Although the likes of Liverpool have already taken steps into entering the Indian market with the establishment of an academy in Pune, followed by a similar move from Paris Saint-Germain in New Delhi and Boca Juniors before them in Bangalore, the ISL has further attracted foreign clubs into the South Asian country. Atletico Madrid are co-owners of the Atletico de Kolkata franchise, Fiorentina have set-up a deal with FC Pune City and Feyenoord Rotterdam have also partnered with Delhi Dynamos. The hope is that these clubs, and others in the future, are attracted long-term too. The need for foreign involvement in Indian football is needed more for grassroots development than in any other area, given the resources & expertise that come with it.
Some of the ISL franchises have taken a step into grassroots development while founding chairperson of the Indian Super League, Neeta Ambani, has regularly made a point to mention this in any public comments that she makes. This again leaves even the most strongest of skeptics feeling a bit positive because a long-term grassroots plan will have the most impact on Indian football, and any of its long-term goals.
The National Team
Ultimately, what Indian football needs is the improvement and growth of the national team. Qualifying for a World Cup remains the primary dream for anyone associated with the sport. The Indian national team has for far too long been flirting with embarrassing FIFA rankings in the bottom half of the table, while regularly struggling to beat even the most weakest of teams (including a recent defeat to arch rivals, Pakistan). Yes a strong domestic league ultimately has it’s positive effect on the national team, but a country like India that is already struggling in the sport can’t afford to have a situation where a ‘club vs country’ issue develops like we constantly see in England. If inspiration is to be taken, Indian football will need to be based more on the German football model, rather than the more glamorous one in England.
Recently there was a lot of uproar on Social Media as just days before the ISL was set to kick-off, India were participating in a friendly with Palestine (which they ultimately lost 2-3). Yet not a single mention was given by any of the 8 franchises on their well established Social Media platforms, nor any comment from the official Indian Super League accounts, and shockingly not even by the official body, the AIFF. Yes it was just a meaningless friendly, but given the hype the ISL and it’s franchises generated, establishing vast fan bases, a simple comment would certainly have had a positive effect.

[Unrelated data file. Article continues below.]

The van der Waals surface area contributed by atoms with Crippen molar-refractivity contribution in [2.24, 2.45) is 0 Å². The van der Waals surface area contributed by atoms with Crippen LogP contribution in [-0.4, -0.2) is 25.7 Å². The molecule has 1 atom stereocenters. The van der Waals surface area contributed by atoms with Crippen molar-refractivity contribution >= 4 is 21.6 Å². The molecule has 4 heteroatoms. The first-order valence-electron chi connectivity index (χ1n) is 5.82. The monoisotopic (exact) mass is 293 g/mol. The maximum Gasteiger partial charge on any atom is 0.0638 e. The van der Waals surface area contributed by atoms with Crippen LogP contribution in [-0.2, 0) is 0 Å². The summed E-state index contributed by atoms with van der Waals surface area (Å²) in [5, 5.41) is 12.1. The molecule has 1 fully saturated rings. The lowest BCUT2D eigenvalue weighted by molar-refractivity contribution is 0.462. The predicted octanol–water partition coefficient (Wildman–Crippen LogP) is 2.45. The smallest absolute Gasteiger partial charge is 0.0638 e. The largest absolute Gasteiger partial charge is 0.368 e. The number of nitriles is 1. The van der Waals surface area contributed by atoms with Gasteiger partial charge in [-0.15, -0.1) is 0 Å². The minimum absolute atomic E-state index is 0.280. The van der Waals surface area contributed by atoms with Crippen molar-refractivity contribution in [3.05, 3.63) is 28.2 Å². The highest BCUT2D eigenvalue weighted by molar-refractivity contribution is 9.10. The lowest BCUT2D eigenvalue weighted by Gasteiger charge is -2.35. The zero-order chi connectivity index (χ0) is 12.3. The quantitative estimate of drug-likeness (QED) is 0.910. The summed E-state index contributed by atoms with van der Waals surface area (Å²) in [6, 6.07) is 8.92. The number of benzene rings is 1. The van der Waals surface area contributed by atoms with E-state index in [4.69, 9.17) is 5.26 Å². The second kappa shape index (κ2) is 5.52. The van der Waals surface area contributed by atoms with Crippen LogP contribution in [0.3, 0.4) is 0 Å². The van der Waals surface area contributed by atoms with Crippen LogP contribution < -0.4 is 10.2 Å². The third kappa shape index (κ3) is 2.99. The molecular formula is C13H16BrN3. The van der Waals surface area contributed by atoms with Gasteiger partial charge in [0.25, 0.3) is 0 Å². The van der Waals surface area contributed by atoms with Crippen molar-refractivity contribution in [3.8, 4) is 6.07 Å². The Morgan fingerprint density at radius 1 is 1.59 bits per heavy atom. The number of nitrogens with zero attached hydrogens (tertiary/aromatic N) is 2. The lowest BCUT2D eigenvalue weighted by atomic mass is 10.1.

But even with English football being light years ahead of India, a similar disinterest in the national team is at risk. This isn’t helped by the fact that the Indian national team captain and currently the country’s most popular player, Sunil Chhetri, isn’t even participating in the ISL.
Steps need to be taken to ensure that above the Indian Super League, and beyond the I-League, focus remains on improving and establishing the national team; any trickle down effect should be directed there as a priority. Indians are generally passionate people, so even the most casual football fan will grow into a passionate national team supporter with a simple push. If someone like Zico who worked wonders for another Asian giant were to show an interest in the national team, then the Indian Super League would have had one of the most positive effects on Indian football that one can imagine. Given that India will be playing host to the U-17 World Cup in 2017, ensuring that the generation of players that represent the country at that tournament have reaped maximum benefits from whatever the game is offering domestically would be an excellent start for the future of the sport..
Though I remain a skeptic of the whole product based on what I think will happen, I’m ready to eat my words if the Indian Super League does end up taking any of the right steps. Indian football doesn’t have time for an ISL vs I-League war; Indian football is on the minds of all isn’t it?
Written by Sami Faizullah. Chief Editor of this Website.